Starting with an already existing 3D platform seemed like the best way to go beyond 2D patterns. The group first tried to modify their existing 3D printer by adding a bio print head directly on it. However, their commercial machine required some difficult reverse engineering and software modification to perfect the process. After a couple of months, this led to a dead end.

The RepRap family of 3D printers influenced the next step. After buying an affordable open source printer kit, the bioprinting team was able to switch out the plastic extruding print head for a print head with flexible tubes that connected to a set of stationary syringe pumps. It worked.

Converting a RepRap into BioCurious’ latest 3D BioPrinter platform, with an Open…

Filament Friday: Refil ABS Is Recycled Plastic for More Sustainable Prints

A major complaint leveraged against 3D printing is the creation of additional plastic waste that is quickly filling the world’s waterways. Most filament on the market is created from new, first-use polymers, but the team at Refil is working to combat that with their line of recycled plastic filament — creating little to no extra plastic waste.

A good friend of mine called me up to let me know he was helping out with 3D Brooklyn (who have recently been creating downloadable models for the History channel’s Vikings TV show) and that he thought I should check out the new filament they were bringing to the US market. He sent me a spool of the Refil ABS, a filament made from 100% recycled car parts, with no virgin plastic used. While you may not get the color options found in new plastics (Refil ABS only comes in black) you will have the peace of mind knowing that you are not contributing to the pollution problem as much as using new plastic.

Using the Refil ABS made me remember how much I love printing in ABS. It was not that long ago that ABS was the dominant 3D printing material and PLA was experimental. ABS…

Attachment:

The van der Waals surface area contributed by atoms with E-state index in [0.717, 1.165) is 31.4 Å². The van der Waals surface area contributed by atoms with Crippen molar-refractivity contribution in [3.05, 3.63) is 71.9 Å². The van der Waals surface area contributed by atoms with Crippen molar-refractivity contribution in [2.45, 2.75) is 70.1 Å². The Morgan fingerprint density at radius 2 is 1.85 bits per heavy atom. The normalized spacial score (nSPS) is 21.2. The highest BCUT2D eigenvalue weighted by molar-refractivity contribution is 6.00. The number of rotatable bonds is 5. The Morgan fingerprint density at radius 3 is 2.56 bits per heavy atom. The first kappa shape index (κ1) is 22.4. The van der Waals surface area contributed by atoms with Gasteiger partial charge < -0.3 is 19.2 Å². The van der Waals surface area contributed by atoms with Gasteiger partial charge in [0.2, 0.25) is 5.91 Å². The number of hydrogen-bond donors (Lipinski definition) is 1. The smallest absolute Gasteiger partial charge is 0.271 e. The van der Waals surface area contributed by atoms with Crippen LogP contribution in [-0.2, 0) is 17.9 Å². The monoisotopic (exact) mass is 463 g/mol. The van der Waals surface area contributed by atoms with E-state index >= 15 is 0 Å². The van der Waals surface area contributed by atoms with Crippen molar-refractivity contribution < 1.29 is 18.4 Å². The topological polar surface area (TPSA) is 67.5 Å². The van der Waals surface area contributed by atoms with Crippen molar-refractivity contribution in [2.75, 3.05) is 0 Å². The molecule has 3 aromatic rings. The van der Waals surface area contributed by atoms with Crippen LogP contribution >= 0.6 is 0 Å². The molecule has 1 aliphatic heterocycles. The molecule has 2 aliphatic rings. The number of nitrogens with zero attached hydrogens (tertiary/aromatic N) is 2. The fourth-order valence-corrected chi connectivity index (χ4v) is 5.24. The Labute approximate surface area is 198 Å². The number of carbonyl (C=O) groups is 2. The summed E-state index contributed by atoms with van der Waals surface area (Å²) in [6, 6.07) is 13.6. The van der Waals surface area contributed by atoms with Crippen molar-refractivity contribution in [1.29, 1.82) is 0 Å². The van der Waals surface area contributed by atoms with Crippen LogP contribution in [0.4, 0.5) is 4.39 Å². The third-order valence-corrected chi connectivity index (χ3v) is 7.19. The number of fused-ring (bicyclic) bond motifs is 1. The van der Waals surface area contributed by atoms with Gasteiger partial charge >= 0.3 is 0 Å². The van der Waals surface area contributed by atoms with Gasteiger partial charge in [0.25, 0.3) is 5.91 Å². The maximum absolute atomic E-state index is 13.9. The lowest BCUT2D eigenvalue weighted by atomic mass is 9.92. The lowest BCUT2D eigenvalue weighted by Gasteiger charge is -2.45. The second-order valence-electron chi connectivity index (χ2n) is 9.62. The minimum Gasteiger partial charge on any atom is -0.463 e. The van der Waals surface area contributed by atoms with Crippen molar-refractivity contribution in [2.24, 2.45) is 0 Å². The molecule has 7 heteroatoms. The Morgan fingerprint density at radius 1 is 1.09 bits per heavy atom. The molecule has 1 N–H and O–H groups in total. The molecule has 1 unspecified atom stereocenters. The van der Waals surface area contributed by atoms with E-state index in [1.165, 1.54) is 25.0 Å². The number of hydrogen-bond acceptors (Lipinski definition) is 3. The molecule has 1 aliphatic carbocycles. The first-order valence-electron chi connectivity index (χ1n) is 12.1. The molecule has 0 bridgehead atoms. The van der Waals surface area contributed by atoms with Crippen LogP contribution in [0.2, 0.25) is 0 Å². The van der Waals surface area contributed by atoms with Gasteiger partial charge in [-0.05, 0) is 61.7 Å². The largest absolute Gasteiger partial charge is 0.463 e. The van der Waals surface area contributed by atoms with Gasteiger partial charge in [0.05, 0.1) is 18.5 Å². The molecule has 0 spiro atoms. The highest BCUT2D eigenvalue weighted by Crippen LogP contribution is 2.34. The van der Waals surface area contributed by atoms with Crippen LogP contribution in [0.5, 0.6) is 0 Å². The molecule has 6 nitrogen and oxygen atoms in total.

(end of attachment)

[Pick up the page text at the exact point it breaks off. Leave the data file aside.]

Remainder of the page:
Timberland Is Making Shoes and Bags From Recycled Plastic Bottles

Americans go through about 50 billion water bottles a year, but only recycle a fraction of that colossal total. Now, more companies and organizations are looking for creative ways to repurpose the waste that hydration leaves behind. Possibly taking cues from Adidas, Timberland has started making its own environmentally-conscious footwear.

The shoe company has partnered with Pennsylvania-based manufacturer Thread (and their Ground to Good fabric) to transform used water bottles into wearable shoes, bags, and shirts. The Timberland x Thread collaboration is taking bottles from the streets and landfills of Haiti in an effort to promote sustainability and…

Can Pine Needles Be Used to Create Sustainable Plastic

A team of scientists at the University of Bath in England is looking to pine trees to make the world’s plastic a little bit greener. As Seeker reports, the researchers have developed a way to swap the nonrenewable crude oil used in plastic production with a waste product derived from pine needles.

Pinene is the chemical compound that gives pine trees their unmistakable fragrance, and it’s also a common byproduct of the paper-making process. Instead of allowing the resource to go to waste, the University of Bath chemists lay out how it can be…